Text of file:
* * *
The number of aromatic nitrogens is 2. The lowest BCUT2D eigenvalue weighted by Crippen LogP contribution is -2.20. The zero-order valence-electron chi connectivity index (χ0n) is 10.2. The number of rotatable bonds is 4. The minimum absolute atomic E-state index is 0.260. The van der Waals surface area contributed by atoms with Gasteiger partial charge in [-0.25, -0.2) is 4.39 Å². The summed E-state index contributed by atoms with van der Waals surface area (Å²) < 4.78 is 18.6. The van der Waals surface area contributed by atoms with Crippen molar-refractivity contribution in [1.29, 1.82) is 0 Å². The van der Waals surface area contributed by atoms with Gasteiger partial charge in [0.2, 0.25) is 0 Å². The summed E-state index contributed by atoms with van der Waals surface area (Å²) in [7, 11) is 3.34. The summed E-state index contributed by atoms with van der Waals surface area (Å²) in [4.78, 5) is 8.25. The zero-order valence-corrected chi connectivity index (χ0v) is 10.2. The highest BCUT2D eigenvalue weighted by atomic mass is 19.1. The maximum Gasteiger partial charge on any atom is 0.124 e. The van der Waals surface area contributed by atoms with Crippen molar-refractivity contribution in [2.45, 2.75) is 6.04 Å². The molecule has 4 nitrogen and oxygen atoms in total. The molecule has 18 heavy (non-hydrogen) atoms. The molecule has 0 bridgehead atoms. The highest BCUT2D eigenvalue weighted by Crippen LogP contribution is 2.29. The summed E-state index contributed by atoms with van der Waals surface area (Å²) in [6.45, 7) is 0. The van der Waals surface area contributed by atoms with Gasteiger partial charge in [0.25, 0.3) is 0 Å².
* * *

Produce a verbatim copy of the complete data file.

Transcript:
The number of aromatic nitrogens is 2. The lowest BCUT2D eigenvalue weighted by Crippen LogP contribution is -2.20. The zero-order valence-electron chi connectivity index (χ0n) is 10.2. The number of rotatable bonds is 4. The minimum absolute atomic E-state index is 0.260. The van der Waals surface area contributed by atoms with Gasteiger partial charge in [-0.25, -0.2) is 4.39 Å². The summed E-state index contributed by atoms with van der Waals surface area (Å²) < 4.78 is 18.6. The van der Waals surface area contributed by atoms with Crippen molar-refractivity contribution in [1.29, 1.82) is 0 Å². The van der Waals surface area contributed by atoms with Gasteiger partial charge in [0.2, 0.25) is 0 Å². The summed E-state index contributed by atoms with van der Waals surface area (Å²) in [7, 11) is 3.34. The summed E-state index contributed by atoms with van der Waals surface area (Å²) in [4.78, 5) is 8.25. The zero-order valence-corrected chi connectivity index (χ0v) is 10.2. The highest BCUT2D eigenvalue weighted by atomic mass is 19.1. The maximum Gasteiger partial charge on any atom is 0.124 e. The van der Waals surface area contributed by atoms with Crippen molar-refractivity contribution in [2.45, 2.75) is 6.04 Å². The molecule has 4 nitrogen and oxygen atoms in total. The molecule has 18 heavy (non-hydrogen) atoms. The molecule has 0 bridgehead atoms. The highest BCUT2D eigenvalue weighted by Crippen LogP contribution is 2.29. The summed E-state index contributed by atoms with van der Waals surface area (Å²) in [6.45, 7) is 0. The van der Waals surface area contributed by atoms with Gasteiger partial charge in [0.25, 0.3) is 0 Å².